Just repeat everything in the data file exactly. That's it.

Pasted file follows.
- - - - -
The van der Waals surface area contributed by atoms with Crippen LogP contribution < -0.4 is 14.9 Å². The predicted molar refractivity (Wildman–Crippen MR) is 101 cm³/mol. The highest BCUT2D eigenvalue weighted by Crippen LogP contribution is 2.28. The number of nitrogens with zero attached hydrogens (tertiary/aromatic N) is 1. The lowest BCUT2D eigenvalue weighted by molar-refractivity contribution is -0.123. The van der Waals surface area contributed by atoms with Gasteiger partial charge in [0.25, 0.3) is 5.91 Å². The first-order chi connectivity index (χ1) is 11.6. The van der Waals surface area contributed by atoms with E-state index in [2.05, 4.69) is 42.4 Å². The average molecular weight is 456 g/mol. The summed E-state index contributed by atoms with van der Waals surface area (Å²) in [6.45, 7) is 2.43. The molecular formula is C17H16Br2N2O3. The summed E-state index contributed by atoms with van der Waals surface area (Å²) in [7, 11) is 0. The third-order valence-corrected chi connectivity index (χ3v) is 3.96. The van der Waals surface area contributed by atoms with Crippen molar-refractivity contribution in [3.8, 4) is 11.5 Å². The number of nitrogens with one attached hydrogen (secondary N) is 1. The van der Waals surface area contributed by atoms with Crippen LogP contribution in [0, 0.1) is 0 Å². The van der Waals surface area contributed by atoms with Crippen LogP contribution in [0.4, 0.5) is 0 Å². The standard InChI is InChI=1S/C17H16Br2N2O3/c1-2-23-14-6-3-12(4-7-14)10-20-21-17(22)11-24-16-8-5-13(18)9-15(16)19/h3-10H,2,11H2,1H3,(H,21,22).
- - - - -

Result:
The van der Waals surface area contributed by atoms with Crippen LogP contribution < -0.4 is 14.9 Å². The predicted molar refractivity (Wildman–Crippen MR) is 101 cm³/mol. The highest BCUT2D eigenvalue weighted by Crippen LogP contribution is 2.28. The number of nitrogens with zero attached hydrogens (tertiary/aromatic N) is 1. The lowest BCUT2D eigenvalue weighted by molar-refractivity contribution is -0.123. The van der Waals surface area contributed by atoms with Gasteiger partial charge in [0.25, 0.3) is 5.91 Å². The first-order chi connectivity index (χ1) is 11.6. The van der Waals surface area contributed by atoms with E-state index in [2.05, 4.69) is 42.4 Å². The average molecular weight is 456 g/mol. The summed E-state index contributed by atoms with van der Waals surface area (Å²) in [6.45, 7) is 2.43. The molecular formula is C17H16Br2N2O3. The summed E-state index contributed by atoms with van der Waals surface area (Å²) in [7, 11) is 0. The third-order valence-corrected chi connectivity index (χ3v) is 3.96. The van der Waals surface area contributed by atoms with Crippen molar-refractivity contribution in [3.8, 4) is 11.5 Å². The number of nitrogens with one attached hydrogen (secondary N) is 1. The van der Waals surface area contributed by atoms with Crippen LogP contribution in [0, 0.1) is 0 Å². The van der Waals surface area contributed by atoms with Crippen LogP contribution in [0.4, 0.5) is 0 Å². The standard InChI is InChI=1S/C17H16Br2N2O3/c1-2-23-14-6-3-12(4-7-14)10-20-21-17(22)11-24-16-8-5-13(18)9-15(16)19/h3-10H,2,11H2,1H3,(H,21,22).